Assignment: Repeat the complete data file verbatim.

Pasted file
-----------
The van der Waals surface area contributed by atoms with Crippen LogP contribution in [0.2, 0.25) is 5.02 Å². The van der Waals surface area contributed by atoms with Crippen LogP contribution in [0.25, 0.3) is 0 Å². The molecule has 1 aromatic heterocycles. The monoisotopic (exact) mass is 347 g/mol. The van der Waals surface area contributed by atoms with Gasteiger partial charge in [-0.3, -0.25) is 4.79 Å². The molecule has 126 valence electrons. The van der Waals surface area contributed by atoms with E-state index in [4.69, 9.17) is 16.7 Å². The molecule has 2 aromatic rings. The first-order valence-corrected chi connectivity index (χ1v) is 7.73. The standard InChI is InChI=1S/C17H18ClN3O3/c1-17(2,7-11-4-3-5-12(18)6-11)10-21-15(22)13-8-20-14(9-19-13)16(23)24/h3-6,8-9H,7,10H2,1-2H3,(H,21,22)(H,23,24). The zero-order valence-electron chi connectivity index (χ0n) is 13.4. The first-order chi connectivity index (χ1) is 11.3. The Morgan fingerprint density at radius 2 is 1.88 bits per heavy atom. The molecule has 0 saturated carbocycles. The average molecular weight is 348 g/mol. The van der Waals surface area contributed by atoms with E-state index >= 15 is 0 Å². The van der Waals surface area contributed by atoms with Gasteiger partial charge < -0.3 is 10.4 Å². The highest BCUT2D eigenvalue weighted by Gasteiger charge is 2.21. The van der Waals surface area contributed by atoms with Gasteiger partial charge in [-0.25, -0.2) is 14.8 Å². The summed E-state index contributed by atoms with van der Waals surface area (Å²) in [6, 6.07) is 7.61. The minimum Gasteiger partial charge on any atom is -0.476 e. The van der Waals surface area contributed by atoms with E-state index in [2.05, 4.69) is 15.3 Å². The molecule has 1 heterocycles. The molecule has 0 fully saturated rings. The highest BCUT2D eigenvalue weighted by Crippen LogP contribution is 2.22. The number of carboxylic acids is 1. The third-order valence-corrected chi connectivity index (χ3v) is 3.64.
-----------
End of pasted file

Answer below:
The van der Waals surface area contributed by atoms with Crippen LogP contribution in [0.2, 0.25) is 5.02 Å². The van der Waals surface area contributed by atoms with Crippen LogP contribution in [0.25, 0.3) is 0 Å². The molecule has 1 aromatic heterocycles. The monoisotopic (exact) mass is 347 g/mol. The van der Waals surface area contributed by atoms with Gasteiger partial charge in [-0.3, -0.25) is 4.79 Å². The molecule has 126 valence electrons. The van der Waals surface area contributed by atoms with E-state index in [4.69, 9.17) is 16.7 Å². The molecule has 2 aromatic rings. The first-order valence-corrected chi connectivity index (χ1v) is 7.73. The standard InChI is InChI=1S/C17H18ClN3O3/c1-17(2,7-11-4-3-5-12(18)6-11)10-21-15(22)13-8-20-14(9-19-13)16(23)24/h3-6,8-9H,7,10H2,1-2H3,(H,21,22)(H,23,24). The zero-order valence-electron chi connectivity index (χ0n) is 13.4. The first-order chi connectivity index (χ1) is 11.3. The Morgan fingerprint density at radius 2 is 1.88 bits per heavy atom. The molecule has 0 saturated carbocycles. The average molecular weight is 348 g/mol. The van der Waals surface area contributed by atoms with E-state index >= 15 is 0 Å². The van der Waals surface area contributed by atoms with Gasteiger partial charge < -0.3 is 10.4 Å². The highest BCUT2D eigenvalue weighted by Gasteiger charge is 2.21. The van der Waals surface area contributed by atoms with Gasteiger partial charge in [-0.25, -0.2) is 14.8 Å². The summed E-state index contributed by atoms with van der Waals surface area (Å²) in [6, 6.07) is 7.61. The minimum Gasteiger partial charge on any atom is -0.476 e. The van der Waals surface area contributed by atoms with E-state index in [2.05, 4.69) is 15.3 Å². The molecule has 1 heterocycles. The molecule has 0 fully saturated rings. The highest BCUT2D eigenvalue weighted by Crippen LogP contribution is 2.22. The number of carboxylic acids is 1. The third-order valence-corrected chi connectivity index (χ3v) is 3.64.